• No recommendations by finance commission: This is the first time that the Government of India is proposing to treat off Budget borrowings as government borrowings retrospectively from 2021-22. The Government of India has indicated that such a decision is in accordance with the recommendation of the Finance Commission. In fact, there is no recommendation to this effect by the Fifteenth Finance Commission. The Finance Commission recommended that governments at all tiers may observe strict discipline by resisting any further additions to the stock of off Budget transactions.
  • No amendment to FRBM act: It observed that in view of the uncertainty that prevails now, the timetable for defining and achieving debt sustainability may be examined by a high-powered intergovernmental group and that the FRBM Act may be amended as per the recommendations of this group to ensure that the legislations of the Union and the States are consistent. No such group has been appointed so far by the Centre.


Cess and Surcharge- A tool to raise revenue for Centre not available to the states

  • Rising share of cess and surcharges: The government has been resorting to the levy of cesses and surcharges, as these are not shareable with the States under the Constitution. The share of cesses and surcharges in the gross tax revenue of the Centre increased from 13.5% in 2014-15 to 20% in the Budget estimates for 2022-23.
  • States don’t get all share in divisible pool: Though the States’ share in the Central taxes is 41%, as recommended by the Fifteenth Finance Commission, they only get a 29.6% share because of higher cesses and surcharges.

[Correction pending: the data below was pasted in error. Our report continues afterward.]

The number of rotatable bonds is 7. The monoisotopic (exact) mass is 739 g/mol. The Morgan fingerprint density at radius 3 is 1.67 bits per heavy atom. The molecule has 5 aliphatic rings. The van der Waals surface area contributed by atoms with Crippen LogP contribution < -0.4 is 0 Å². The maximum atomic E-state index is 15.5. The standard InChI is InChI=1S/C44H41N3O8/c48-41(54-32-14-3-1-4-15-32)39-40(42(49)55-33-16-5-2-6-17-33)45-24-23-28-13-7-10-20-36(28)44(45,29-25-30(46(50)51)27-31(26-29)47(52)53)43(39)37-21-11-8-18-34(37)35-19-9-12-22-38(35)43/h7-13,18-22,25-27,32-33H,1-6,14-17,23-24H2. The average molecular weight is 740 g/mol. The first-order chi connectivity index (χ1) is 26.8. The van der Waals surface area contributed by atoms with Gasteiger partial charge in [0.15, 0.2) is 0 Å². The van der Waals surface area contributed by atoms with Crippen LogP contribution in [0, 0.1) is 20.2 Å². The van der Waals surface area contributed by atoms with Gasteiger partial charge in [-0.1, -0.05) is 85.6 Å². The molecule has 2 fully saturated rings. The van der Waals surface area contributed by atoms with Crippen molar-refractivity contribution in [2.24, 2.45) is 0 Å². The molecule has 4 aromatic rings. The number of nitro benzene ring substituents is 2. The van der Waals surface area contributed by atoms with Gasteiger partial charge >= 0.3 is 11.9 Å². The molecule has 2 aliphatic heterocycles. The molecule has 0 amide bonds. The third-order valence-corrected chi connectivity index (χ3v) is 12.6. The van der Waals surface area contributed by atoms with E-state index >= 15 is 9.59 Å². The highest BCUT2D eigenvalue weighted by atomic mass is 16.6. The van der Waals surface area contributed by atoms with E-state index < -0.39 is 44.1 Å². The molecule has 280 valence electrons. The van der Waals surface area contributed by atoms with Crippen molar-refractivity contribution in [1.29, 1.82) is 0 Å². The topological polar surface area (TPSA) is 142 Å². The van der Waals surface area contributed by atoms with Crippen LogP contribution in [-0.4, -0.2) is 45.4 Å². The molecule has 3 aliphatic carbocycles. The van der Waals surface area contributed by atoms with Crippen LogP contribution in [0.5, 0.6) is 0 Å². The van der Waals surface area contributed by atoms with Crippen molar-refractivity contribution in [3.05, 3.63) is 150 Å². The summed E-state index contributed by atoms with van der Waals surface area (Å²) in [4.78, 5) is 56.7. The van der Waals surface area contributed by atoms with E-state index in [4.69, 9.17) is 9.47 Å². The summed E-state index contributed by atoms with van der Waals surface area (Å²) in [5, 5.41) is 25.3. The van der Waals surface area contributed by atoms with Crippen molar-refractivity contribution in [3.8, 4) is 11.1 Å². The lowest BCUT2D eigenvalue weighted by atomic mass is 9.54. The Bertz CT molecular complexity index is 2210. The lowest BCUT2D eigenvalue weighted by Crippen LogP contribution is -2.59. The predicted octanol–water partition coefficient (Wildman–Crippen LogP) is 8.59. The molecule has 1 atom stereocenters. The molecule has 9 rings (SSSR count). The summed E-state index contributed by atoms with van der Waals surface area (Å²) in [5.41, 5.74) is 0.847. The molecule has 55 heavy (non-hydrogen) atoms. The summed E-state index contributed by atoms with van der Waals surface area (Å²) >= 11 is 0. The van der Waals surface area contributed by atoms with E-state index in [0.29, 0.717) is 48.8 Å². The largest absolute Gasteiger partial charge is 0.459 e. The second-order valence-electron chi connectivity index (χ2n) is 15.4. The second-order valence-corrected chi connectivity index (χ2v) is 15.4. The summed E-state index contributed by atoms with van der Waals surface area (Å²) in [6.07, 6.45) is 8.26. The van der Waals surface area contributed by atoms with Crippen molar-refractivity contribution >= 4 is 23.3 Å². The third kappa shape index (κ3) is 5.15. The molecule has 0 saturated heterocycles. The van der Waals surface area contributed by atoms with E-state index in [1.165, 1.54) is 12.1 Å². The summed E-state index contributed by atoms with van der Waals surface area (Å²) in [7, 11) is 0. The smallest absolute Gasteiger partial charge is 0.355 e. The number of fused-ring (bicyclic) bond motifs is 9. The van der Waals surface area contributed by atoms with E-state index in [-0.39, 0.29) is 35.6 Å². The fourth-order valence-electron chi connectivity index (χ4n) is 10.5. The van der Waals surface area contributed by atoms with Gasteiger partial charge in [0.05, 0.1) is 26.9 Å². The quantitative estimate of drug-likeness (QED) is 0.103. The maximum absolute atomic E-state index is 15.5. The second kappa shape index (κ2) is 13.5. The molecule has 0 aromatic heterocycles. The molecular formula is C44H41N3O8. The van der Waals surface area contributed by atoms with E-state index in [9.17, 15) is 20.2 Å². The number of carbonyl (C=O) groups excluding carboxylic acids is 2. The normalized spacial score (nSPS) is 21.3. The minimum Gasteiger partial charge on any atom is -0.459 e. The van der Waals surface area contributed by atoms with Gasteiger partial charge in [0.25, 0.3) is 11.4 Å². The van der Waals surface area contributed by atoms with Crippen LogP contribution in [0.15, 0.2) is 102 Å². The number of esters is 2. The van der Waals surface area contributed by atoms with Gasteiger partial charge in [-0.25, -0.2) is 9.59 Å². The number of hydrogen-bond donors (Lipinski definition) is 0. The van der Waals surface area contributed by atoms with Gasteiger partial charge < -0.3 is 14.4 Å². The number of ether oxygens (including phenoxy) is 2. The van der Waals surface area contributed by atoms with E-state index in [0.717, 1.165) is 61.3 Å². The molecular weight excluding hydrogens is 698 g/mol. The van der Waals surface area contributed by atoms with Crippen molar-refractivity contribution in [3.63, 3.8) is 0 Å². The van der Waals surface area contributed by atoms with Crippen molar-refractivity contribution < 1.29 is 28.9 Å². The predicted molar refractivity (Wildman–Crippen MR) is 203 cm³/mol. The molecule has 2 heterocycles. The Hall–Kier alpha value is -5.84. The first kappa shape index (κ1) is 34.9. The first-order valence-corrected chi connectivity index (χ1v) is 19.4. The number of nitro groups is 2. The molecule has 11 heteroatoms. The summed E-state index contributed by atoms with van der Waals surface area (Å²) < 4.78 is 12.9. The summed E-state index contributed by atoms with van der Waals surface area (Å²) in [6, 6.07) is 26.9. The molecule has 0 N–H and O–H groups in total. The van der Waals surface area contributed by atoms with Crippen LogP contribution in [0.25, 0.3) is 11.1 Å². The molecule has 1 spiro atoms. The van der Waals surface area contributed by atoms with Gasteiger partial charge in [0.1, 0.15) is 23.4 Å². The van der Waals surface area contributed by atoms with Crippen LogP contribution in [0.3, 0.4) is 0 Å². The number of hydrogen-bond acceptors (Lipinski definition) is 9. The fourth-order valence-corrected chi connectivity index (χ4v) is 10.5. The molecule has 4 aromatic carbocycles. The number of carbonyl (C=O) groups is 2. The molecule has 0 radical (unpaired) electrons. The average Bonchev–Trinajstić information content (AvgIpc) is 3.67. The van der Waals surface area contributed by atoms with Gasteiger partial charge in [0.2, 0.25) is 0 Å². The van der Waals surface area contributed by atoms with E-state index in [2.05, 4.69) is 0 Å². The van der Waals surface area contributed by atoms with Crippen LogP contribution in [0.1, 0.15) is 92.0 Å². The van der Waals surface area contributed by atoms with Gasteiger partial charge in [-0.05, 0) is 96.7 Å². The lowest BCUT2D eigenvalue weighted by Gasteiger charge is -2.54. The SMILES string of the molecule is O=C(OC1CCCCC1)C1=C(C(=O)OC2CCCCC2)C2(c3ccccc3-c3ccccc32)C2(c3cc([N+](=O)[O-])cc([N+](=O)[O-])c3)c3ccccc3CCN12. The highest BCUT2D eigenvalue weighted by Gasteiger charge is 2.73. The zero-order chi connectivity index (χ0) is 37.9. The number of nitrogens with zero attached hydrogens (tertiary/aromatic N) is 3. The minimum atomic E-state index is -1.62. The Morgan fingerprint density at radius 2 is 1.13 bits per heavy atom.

• Undermining the purpose of cess: The C&AG in its Audit Report on Union Government Accounts for 2018-19 observed that of the ₹2,74,592 crore collected from 35 cesses in 2018-19, only ₹1,64,322 crore had been credited to the dedicated funds and the rest was retained in the Consolidated Fund of India. This is another instance of denying States of their due share as per the constitutional provisions.
  • Increasing centrally sponsor scheme and burden on state: Committee after committee appointed by the Government of India has emphasised the need to curtail the number of Centrally Sponsored Schemes (CSS) and restrict them to a few areas of national importance. But, what the Government of India has done is to group them under certain broad umbrella heads (currently 28). In addition, in 2015, the Centre increased the States’ share in a number of CSS, thereby burdening States. Most of the CSS are operated in the subjects included in the State list. Thus, States have lost their autonomy.
  • NITI Aayoge recommendations are not accepted: The Sub-Committee of Chief Ministers appointed by NITI Aayog has recommended a reduction in the number of schemes and the introduction of optional schemes. These recommendations have not been acted upon.



  • Finance commission is balancing wheel of fiscal federalism. Share of states in central taxes may have increased but cess and surcharges have also increased. Off budget borrowing on states can lifted provided should reduce the unnecessary freebies in the state budget.

Mains Question

Q. Fiscal federalism is tilted in favour of Centre. Elaborate. How Cess and surcharges are discriminatory against the state governments?